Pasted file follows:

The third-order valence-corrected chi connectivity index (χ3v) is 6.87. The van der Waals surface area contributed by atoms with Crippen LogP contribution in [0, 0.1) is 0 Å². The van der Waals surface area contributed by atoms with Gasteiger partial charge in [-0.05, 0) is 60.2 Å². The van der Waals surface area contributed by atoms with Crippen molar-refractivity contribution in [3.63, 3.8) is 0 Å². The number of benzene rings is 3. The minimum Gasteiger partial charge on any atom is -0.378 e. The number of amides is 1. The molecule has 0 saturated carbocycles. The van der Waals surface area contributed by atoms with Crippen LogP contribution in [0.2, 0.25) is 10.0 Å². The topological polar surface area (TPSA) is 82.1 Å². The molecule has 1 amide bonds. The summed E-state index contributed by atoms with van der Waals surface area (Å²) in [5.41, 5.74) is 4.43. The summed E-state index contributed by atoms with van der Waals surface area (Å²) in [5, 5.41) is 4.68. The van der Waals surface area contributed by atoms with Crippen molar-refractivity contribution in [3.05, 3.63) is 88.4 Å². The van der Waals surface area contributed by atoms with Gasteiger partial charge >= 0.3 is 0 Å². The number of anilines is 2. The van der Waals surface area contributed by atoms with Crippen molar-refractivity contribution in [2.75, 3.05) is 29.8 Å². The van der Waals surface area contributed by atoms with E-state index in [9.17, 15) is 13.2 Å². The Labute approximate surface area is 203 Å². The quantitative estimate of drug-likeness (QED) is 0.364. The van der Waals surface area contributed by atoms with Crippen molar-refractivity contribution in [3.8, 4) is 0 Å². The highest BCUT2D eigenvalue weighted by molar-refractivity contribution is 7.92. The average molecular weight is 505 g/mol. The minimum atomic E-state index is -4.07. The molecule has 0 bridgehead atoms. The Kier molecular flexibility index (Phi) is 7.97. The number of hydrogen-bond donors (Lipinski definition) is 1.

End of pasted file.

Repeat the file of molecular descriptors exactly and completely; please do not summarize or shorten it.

The third-order valence-corrected chi connectivity index (χ3v) is 6.87. The van der Waals surface area contributed by atoms with Crippen LogP contribution in [0, 0.1) is 0 Å². The van der Waals surface area contributed by atoms with Gasteiger partial charge in [-0.05, 0) is 60.2 Å². The van der Waals surface area contributed by atoms with Crippen molar-refractivity contribution in [3.63, 3.8) is 0 Å². The number of benzene rings is 3. The minimum Gasteiger partial charge on any atom is -0.378 e. The number of amides is 1. The molecule has 0 saturated carbocycles. The van der Waals surface area contributed by atoms with Crippen LogP contribution in [0.2, 0.25) is 10.0 Å². The topological polar surface area (TPSA) is 82.1 Å². The molecule has 1 amide bonds. The summed E-state index contributed by atoms with van der Waals surface area (Å²) in [5.41, 5.74) is 4.43. The summed E-state index contributed by atoms with van der Waals surface area (Å²) in [5, 5.41) is 4.68. The van der Waals surface area contributed by atoms with Crippen molar-refractivity contribution in [3.05, 3.63) is 88.4 Å². The van der Waals surface area contributed by atoms with Gasteiger partial charge >= 0.3 is 0 Å². The number of anilines is 2. The van der Waals surface area contributed by atoms with Crippen molar-refractivity contribution in [2.75, 3.05) is 29.8 Å². The van der Waals surface area contributed by atoms with E-state index in [9.17, 15) is 13.2 Å². The Labute approximate surface area is 203 Å². The quantitative estimate of drug-likeness (QED) is 0.364. The van der Waals surface area contributed by atoms with Crippen molar-refractivity contribution in [3.8, 4) is 0 Å². The highest BCUT2D eigenvalue weighted by molar-refractivity contribution is 7.92. The average molecular weight is 505 g/mol. The minimum atomic E-state index is -4.07. The molecule has 0 bridgehead atoms. The Kier molecular flexibility index (Phi) is 7.97. The number of hydrogen-bond donors (Lipinski definition) is 1.